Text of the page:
Five steps to getting the homeless off of skid row

Although this is about LA, it could be said about all of the continuums that have not yet developed and implemented a Ten Year Plan to End Homelessness.

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By Gary Blasi, Michael Dear and Jennifer Wolch
GARY BLASI is a professor of law at UCLA Law School; MICHAEL DEAR is a professor of geography at USC; and JENNIFER WOLCH is a professor of geography and director of the USC Center for Sustainable Citi

December 31, 2006

SKID ROW disproportionately – and unfairly – cares for the region’s homeless because so many other communities in Los Angeles County have few or no services to help them. Currently, only 25 of 88 cities in the county spend money on housing and services for the homeless. Those communities that don’t contribute are, in effect, using skid row as their solution to homelessness.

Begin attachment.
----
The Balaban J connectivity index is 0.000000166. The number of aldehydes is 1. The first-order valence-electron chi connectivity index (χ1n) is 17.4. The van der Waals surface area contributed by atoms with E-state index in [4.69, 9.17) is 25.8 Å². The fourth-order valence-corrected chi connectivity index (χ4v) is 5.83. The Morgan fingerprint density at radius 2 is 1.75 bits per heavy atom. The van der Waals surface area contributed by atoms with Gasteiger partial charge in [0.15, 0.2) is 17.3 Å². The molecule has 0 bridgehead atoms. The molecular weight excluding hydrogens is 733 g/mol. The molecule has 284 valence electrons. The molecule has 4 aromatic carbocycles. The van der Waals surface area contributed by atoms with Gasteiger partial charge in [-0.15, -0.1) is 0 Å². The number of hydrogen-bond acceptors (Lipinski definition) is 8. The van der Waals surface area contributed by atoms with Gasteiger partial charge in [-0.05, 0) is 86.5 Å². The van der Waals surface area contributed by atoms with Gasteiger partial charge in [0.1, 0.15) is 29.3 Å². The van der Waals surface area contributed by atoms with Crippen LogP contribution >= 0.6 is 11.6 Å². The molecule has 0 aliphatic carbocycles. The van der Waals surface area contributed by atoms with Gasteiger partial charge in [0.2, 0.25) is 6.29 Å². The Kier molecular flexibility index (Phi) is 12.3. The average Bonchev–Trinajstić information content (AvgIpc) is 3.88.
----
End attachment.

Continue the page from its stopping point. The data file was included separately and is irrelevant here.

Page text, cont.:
The problem is that city and county policymakers are reality-resistant – they are unable or unwilling to face up to what needs to be done about skid row. They have settled instead on the “three Cs” to fight homelessness: “contain” it in skid row by adding and concentrating mission-based services around San Julian Park; “control” it through personal property seizures, arrests and incarceration, which is one reason why 50 additional police officers were deployed in the downtown area; and “cleanse” it by closing homeless encampments and altering land-use laws.

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